A security policy framework to help companies unlock the power of the cloud
February 2, 2015
Today’s employees have more data than ever to work with, and expect easy-to-use tools that work everywhere they do. At the same time, IT departments are tasked with deploying more services with less budget, and aren’t always able to buy or build solutions that meet every business unit’s needs and timelines. These challenges have sparked a new, hosted computing model called “the cloud.”
At LinkedIn, we quickly adopted the cloud model for our business operations data. Today we have dozens of supported applications, with more in the queue. These applications range from non-confidential services such as our business-card printing vendor to a highly confidential service we use to run our payroll systems. When evaluating a new cloud application, it’s not as simple as creating accounts and sending data, we must also ensure that the company’s data is being hosted and managed to the highest standards of security.
Organizations such as the Cloud Security Alliance have done an excellent job creating guidance around application security, but their one-size-fits-all approach does not take into account that IT security groups have to to balance security with the needs and speed of the business. To accommodate this, the Cloud Security Team at LinkedIn used guidance from the CSA, Amazon, Google, and the US National Institute of Standards and Technology (NIST) to create a framework designed to enable secure use of a wide range of applications.
What makes this framework unique is the data modeling and leveling process, utilizing the NIST 800-60 guidance to categorize applications into one of three levels from least to most confidential. This categorization then drives a set of appropriate security controls.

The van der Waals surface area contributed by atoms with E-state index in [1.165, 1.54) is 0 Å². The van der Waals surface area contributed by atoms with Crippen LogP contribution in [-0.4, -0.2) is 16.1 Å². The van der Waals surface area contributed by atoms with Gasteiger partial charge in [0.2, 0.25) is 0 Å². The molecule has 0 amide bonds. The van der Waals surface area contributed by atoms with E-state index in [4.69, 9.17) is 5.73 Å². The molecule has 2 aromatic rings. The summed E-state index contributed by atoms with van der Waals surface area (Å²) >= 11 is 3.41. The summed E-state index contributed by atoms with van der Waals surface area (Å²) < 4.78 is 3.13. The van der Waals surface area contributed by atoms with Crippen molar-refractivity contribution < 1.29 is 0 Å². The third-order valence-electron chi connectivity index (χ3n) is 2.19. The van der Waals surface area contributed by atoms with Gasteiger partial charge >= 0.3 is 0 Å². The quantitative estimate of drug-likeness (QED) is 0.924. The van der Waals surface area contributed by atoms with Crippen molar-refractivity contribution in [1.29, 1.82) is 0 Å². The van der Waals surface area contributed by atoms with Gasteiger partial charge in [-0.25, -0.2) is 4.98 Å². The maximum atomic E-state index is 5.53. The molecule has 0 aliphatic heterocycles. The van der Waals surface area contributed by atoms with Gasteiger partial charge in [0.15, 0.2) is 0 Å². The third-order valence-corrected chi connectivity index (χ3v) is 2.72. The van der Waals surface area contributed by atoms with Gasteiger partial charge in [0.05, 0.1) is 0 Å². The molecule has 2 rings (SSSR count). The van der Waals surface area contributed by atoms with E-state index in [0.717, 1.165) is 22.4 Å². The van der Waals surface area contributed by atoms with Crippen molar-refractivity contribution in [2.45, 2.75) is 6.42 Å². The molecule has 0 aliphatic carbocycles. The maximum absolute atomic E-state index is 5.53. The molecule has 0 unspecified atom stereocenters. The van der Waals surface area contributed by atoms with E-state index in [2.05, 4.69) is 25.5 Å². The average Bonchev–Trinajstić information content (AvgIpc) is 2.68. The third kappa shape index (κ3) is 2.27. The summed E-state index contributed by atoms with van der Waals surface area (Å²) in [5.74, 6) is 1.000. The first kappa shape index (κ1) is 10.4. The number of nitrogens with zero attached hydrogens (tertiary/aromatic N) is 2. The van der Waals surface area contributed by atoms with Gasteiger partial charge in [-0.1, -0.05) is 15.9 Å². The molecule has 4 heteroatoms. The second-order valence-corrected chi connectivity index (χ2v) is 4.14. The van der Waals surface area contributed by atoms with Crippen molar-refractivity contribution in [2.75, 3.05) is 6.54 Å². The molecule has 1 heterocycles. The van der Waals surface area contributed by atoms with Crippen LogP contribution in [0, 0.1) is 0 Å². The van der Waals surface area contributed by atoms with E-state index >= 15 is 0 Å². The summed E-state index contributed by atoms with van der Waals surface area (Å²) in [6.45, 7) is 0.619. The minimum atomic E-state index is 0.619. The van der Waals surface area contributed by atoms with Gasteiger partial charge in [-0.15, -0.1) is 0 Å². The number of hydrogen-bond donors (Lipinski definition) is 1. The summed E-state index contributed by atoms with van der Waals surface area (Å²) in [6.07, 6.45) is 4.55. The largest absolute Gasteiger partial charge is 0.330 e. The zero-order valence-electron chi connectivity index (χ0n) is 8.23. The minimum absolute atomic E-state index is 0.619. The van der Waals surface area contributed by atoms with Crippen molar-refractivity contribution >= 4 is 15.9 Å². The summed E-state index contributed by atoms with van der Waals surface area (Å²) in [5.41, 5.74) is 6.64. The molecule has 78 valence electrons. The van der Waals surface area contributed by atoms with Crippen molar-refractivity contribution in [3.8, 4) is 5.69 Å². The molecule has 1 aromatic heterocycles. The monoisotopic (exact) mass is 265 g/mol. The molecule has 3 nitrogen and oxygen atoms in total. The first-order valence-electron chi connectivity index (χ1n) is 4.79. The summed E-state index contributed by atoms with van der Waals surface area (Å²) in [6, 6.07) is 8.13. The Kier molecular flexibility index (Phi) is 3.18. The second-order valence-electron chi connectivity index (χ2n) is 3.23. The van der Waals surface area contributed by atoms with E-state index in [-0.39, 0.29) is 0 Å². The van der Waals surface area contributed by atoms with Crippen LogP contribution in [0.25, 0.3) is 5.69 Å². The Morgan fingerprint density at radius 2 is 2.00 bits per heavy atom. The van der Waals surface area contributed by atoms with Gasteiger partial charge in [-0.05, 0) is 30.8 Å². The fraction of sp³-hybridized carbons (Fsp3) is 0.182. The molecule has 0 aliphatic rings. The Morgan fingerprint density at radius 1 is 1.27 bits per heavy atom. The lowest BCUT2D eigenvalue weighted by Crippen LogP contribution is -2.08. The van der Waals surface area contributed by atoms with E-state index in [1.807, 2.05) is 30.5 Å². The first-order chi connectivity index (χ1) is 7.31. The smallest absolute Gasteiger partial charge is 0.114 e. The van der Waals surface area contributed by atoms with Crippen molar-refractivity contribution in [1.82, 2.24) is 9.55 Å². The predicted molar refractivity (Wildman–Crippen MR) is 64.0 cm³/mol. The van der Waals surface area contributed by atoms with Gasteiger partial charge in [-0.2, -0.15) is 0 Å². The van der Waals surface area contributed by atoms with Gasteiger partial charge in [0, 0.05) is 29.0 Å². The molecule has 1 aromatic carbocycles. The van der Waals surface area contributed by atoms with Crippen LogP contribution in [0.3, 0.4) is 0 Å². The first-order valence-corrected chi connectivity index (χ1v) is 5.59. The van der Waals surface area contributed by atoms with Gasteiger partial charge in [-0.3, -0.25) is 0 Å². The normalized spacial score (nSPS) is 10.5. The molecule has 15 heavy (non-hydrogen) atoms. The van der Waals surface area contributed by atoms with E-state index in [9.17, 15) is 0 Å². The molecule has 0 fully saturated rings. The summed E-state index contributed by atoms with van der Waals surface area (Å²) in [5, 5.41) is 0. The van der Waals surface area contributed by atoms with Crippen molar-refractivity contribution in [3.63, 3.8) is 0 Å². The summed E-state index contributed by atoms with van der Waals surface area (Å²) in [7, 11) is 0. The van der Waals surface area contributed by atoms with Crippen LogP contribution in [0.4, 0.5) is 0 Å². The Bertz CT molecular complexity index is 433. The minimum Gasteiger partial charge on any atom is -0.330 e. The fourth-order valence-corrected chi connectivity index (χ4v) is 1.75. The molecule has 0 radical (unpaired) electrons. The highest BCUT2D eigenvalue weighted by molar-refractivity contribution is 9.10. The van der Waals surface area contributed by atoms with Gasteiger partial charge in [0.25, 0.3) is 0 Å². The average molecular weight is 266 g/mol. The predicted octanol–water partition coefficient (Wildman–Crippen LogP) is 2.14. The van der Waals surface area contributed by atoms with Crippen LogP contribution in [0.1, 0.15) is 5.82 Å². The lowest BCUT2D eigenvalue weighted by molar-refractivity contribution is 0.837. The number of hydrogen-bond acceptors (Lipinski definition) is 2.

Using this strategy, we are able to apply appropriate protections, keeping corporate data safe while not acting as a roadblock to progress. The controls are primarily focused on Software-as-a-Service (SaaS) solutions, but many are applicable to Platform- or Infrastructure- as-a-Service deployments as well.
Since no two companies have the same data models and security threats, our goal is to help start a dialog where IT security professionals, as cloud consumers, can share challenges and best practices. To accomplish this, LinkedIn is releasing our policy framework under a Creative Commons Non-Commercial license. This model encourages you to cut-and-paste some or all of our framework in your organization, and contribute to the development of industry best practices.
Please post your thoughts and changes. I, and the rest of the LinkedIn Cloud Security Team, look forward to your feedback!